Wall Street Journal explores the target audience of 6-14 year old girls on the web in this post. Clearly an opportunity for localized versions, marketers, artists, widgetization and for integration in IM, blogging and social networking sites: virtual doll sites web 2.0 style with ratings, reviews, sharing, social networking and recommendation engines. Good for exploratory learning and self presentation skills for this audience group. To me, this is an additional tool for measuring popularity of celebs just like Technorati, Yahoo Trends, Blogpulse, Google Trends and HSX.
"Cartoon Doll Exporium is one of a handful of virtual doll sites, including Stardoll (6,4 million members) and The Doll Palace, that have seen traffic surge. The straightforward sites, which evoke traditional paper dolls, have managed to capture an often ignored segment of the online audience: young girls. And investors are taking note: Stardoll, launched by a Finnish doll enthusiast and her son, has received more than $10 million in venture funding from Sequoia Capital and Index Ventures. Meanwhile, the makers of Barbie and Bratz dolls are moving to add new online dress-up offerings.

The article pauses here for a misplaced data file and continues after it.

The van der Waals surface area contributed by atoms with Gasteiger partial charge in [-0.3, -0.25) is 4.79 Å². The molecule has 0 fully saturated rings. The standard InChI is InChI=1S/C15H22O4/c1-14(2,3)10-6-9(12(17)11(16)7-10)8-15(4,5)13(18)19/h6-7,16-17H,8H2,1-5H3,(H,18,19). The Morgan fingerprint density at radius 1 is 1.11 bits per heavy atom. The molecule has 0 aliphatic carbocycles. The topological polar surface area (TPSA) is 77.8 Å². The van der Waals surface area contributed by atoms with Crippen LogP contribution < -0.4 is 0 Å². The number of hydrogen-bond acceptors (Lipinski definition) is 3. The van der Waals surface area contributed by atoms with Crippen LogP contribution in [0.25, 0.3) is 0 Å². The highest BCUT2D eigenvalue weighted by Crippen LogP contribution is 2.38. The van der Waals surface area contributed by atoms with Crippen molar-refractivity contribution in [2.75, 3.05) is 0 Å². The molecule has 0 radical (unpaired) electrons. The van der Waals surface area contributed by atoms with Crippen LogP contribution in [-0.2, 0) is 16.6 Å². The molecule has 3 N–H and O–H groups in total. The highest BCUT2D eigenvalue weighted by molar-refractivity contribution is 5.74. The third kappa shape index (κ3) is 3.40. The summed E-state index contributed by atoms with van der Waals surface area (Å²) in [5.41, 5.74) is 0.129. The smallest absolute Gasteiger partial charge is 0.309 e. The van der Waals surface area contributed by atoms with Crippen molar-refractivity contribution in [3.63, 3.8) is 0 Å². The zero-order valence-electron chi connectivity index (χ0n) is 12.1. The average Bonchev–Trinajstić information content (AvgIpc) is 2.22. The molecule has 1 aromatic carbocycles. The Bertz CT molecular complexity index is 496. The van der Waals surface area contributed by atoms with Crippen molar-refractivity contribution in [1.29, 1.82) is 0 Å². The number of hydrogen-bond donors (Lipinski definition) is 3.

In a time of high-end videogame systems and virtual worlds like Second Life, the doll sites seem decidedly low-tech. Users start by picking a template for a doll – drawings of celebrities are particularly popular, and the sites feature hundreds, from singers (Beyoncé Knowles, Britney Spears) to Hollywood stars (Leonardo DiCaprio, Cameron Diaz) to the curious (Sen. Barack Obama, Camilla Parker-Bowles). Dolls begin as a blank slate – generally in their underwear – positioned next to a two-dimensional wardrobe, which users can rearrange on their computer screens. The sites generate revenue from advertising as well as charging for features such as special dolls or outfits.
Stardoll's Mr. Miksche attributes the site's popularity to the dearth of Web sites aimed at preteen and teenaged girls. "We're doing something for a target group that no one cared about," said Mr. Miksche. "It's really something that girls have always done and will always do, it's just that they can do it online now."
That sentiment was echoed by Sequoia Capital partner Mark Kvamme, who compared his firm's investment in Stardoll with its funding of LinkedIn, a social-networking site for business professionals. "This is the Nickelodeon crowd," he said. "What LinkedIn is to professionals, this is to girls from six to 14."